from original 1950s series, "This I Believe"
Friday, September 14, 2007
Vive le Roi!
The abdication of Congress is certainly not as overt and abject as that of the German Reichstag or the Italian Parliamento; nevertheless, it has gone so far that the constitutional potency of the legislative arm is reduced to what the lawyers call a nuisance value. The two Houses can still make faces at Dr. Roosevelt, and when a strong body of public opinion happens to stand behind them they can even force him, in this detail or that, into a kind of accounting, but it must be manifest that if they tried to impose their will upon him in any major matter he could beat them easily. The only will left in the national government is his will. To all intents and purposes he is the state.
We have thus come to a sort of antithesis of the English system, under which Parliament is omnipotent and the King is only a falseface. It would be rather absurd to call the charge revolutionary, for it has been under way for more than a hundred years. Since Jackson's first election, in fact, Congress has always knuckled down to the President in times of national emergency. After 1863 Lincoln ruled like an Oriental despot, and after 1917, Wilson set himself up, not only as Emperor, but also as Pope. In 1864, as antiquaries familiar with Ex parte Merryman will recall, the Supreme Court undertook to bring old Abe to book, but as the same antiquaries know, it had to confess in the end that it could do nothing.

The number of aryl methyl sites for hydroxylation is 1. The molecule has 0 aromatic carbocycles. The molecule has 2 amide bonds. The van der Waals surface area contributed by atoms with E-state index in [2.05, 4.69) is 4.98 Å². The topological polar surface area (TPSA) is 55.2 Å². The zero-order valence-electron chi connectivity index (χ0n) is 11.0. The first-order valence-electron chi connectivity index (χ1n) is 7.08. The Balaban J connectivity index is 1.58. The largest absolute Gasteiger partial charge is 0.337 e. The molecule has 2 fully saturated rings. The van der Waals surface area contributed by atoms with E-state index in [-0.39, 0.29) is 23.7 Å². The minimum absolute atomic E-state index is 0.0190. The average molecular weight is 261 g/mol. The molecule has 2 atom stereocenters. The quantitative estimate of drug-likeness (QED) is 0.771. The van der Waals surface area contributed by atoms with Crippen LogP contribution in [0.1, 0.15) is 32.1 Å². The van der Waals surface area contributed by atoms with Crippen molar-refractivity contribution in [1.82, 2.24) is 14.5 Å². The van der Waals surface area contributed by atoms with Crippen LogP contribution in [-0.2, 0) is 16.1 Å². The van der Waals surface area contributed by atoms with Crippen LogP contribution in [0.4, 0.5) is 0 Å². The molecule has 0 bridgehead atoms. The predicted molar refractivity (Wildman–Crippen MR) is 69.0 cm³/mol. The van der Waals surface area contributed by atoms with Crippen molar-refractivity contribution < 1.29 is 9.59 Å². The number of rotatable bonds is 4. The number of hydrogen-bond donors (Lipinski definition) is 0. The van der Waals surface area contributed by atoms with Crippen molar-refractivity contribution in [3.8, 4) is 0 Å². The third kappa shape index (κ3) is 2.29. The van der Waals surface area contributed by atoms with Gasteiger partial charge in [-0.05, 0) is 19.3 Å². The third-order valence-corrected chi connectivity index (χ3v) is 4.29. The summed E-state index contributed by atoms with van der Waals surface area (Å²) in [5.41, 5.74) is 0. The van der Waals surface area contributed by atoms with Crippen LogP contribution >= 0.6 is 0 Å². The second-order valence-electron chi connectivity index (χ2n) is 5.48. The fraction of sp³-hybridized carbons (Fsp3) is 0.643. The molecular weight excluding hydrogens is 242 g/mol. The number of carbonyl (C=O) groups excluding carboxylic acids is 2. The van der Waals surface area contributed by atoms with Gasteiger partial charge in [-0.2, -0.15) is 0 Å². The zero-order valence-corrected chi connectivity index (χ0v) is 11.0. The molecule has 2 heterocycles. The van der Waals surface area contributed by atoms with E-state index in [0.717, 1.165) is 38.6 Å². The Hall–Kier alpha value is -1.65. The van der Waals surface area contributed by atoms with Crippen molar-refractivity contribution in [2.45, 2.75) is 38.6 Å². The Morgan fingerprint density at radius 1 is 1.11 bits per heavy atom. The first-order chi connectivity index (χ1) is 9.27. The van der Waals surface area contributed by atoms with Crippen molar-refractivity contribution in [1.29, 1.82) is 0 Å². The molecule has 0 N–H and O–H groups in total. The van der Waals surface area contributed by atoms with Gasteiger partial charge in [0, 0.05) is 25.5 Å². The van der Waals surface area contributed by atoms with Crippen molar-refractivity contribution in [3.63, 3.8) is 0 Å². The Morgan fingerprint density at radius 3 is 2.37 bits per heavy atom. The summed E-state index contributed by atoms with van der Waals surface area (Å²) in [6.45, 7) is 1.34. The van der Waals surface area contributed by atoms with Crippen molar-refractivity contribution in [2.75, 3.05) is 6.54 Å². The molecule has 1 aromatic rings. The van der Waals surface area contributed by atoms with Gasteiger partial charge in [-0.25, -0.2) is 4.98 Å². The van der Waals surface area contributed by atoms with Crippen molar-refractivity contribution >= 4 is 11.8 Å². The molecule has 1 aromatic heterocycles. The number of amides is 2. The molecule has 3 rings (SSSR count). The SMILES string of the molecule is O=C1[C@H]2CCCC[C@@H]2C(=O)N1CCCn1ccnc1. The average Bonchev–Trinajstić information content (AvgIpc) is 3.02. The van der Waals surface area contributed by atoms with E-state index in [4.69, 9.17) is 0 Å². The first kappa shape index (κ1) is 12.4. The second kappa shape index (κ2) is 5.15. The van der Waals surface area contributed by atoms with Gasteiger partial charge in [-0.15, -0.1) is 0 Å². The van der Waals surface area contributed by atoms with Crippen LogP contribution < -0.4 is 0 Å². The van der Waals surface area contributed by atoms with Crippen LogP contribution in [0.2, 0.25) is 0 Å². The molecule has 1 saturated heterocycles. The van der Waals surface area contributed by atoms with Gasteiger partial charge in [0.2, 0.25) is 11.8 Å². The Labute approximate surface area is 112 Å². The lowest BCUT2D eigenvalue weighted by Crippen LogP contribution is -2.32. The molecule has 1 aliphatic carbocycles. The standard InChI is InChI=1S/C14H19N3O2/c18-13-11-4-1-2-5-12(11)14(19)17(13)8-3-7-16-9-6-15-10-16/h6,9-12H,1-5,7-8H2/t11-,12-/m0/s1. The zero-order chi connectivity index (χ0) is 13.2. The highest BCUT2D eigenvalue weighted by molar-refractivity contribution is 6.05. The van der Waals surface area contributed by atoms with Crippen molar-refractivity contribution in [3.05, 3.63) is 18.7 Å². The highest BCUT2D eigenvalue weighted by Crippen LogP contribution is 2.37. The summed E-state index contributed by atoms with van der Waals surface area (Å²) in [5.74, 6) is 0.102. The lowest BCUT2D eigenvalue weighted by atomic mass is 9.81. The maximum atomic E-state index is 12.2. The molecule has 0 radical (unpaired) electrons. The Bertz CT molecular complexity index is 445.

There is no likelihood that it will intervene in the present situation. For one thing, there seems to be no public demand that it do so. For another thing, judges as a class are naturally sympathetic toward arbitrary power, for their own authority rests upon it. Thus there seems to be every probability that Dr. Roosevelt will continue to operate as an absolute monarch, at least for some time to come. If the schemes of salvation concocted by his Brain Trust, i.e., by the King In Council, appear to be working, then no one save a few touchy senators will want to depose him. And if we continue wandering in the wilderness, with our shirttails out and the hot sun scorching our necks, then most Americans will probably hold that it is better to go on following one leader, however bad, than to start scrambling after a couple of hundred of them, each with a different compass.